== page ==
Megan is the author of the audio program When Everything is Not Okay: Practical Tools to Help You Stay in Your Heart & Not Lose Your Mind. Roughly every six weeks or so, she hosts a 30-day online community of writers and grievers in the Writing Your Grief e-course. If you want to talk about your grief, you can even pick a time on her calendar for a free 30 minute phone call. You can find all of this, plus weekly posts, resources, and the weekly letter, on her website, www.refugeingrief.com.
You can find more of Megan’s words on Huffington Post, Modern Loss, and Open to Hope.
Follow Megan Devine on Twitter: www.twitter.com/refugeingrief
Please note: Advice given in Dear Life is not meant to take the place of therapy or any other professional advice. The opinions or views offered by columnists are not intended to treat or diagnose; nor are they meant to replace the treatment and care that you may be receiving from a licensed physician or mental health professional. Columnists acting on behalf of Dear Life are not responsible for the outcome or results of following their advice in any given situation.
Jen is available for public speaking engagements or workshops via email@example.com. Submit to the site by clicking the Submissions tab up top. You can also submit your Dear Life question there or via the email address above. All of Jen’s events listed here. Next up: Vancouver.
This is just perfect!
Reblogged this on Motorcycle Widow and commented:
I could never have imagined such amazing advice. I’ve signed up for Megan’s grief writing e-course that starts tomorrow and I know now that I will get much relief through it
thank you Joyce. <3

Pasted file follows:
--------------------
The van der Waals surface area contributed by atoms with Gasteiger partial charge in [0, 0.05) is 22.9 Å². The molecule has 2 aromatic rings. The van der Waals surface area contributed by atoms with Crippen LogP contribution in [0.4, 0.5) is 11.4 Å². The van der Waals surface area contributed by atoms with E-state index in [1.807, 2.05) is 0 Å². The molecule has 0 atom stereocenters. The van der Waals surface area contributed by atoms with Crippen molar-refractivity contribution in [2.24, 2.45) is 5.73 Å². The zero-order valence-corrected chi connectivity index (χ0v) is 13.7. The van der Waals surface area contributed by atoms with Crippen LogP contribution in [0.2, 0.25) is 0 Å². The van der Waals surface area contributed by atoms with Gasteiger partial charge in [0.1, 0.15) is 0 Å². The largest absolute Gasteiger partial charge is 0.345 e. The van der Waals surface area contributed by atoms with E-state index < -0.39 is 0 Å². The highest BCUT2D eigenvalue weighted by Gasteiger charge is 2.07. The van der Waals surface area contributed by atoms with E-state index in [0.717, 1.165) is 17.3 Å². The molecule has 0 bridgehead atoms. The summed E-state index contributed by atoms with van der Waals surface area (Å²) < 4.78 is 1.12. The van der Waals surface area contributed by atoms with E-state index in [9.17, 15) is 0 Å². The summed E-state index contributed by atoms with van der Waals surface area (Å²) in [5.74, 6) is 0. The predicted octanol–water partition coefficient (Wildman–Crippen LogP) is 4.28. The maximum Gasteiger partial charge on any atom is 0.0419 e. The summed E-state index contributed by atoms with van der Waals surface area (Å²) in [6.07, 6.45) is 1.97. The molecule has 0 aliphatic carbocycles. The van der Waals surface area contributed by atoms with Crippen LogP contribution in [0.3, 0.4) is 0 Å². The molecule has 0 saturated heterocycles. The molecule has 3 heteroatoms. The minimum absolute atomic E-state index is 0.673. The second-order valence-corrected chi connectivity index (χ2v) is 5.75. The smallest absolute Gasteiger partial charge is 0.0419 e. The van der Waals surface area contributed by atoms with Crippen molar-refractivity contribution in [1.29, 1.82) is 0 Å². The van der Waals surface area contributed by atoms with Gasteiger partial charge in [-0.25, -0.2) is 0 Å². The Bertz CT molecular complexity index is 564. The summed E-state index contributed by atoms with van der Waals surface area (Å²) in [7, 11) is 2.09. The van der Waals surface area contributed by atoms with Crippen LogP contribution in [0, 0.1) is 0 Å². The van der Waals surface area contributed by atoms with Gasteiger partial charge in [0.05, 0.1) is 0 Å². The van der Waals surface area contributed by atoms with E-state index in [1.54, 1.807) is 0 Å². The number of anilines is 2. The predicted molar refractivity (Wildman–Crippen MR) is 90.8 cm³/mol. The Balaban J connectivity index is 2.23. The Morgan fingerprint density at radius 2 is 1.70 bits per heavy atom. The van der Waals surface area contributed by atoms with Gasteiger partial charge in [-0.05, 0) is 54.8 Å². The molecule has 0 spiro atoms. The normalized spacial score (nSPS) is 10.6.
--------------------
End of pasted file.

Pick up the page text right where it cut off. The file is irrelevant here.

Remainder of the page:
Perfect and inciteful.
Thank you Hellen.
Yes, I just saw and read it. It was excellent and struck a chord with me; both the question and the answer. Found it helpful and thought-provoking. I’ve lost my mom and dad, our baby daughter Kelly in 1976, but none of those losses prepared me for the devastation of losing Rosie. It’s hard to fill the enormous hole in my life and in my heart. Sometimes you feel like you’re coping well and the next moment that all goes to hell in a hand basket. But the way Rosie chose to live her live spreading as much love as she could and your words of wisdom. “I have done love” provide daily inspiration and focus. I try desperately to make that my daily goal. Small acts with great love. There is an inner turmoil raging though. Sometimes so tired of feeling the pain yet guilty for not feeling the pain. Thanks for thinking of me Jen. Hoping with each day your life is slowly returning to something manageable. Sending love and gratitude for the sharing yourself with Rosie and now me.
So glad you found it helpful, Vicki.
This is beautiful. I can’t even imagine to know what this woman’s grief is like. I do know, though, that sometimes the grief isn’t from a death.I recently worked up the courage to get out of an abusive relationship. It was hard to accept that this person I loved became a monster. And I don’t know if I’ll ever love or be loved again, if I’ll ever be interested in anything again. But thank you.
you’re so welcome, Nat.
[…] Dear Life: How Do I Feel Alive Again After Losing Someone I Love? | The Manifest-Station. […]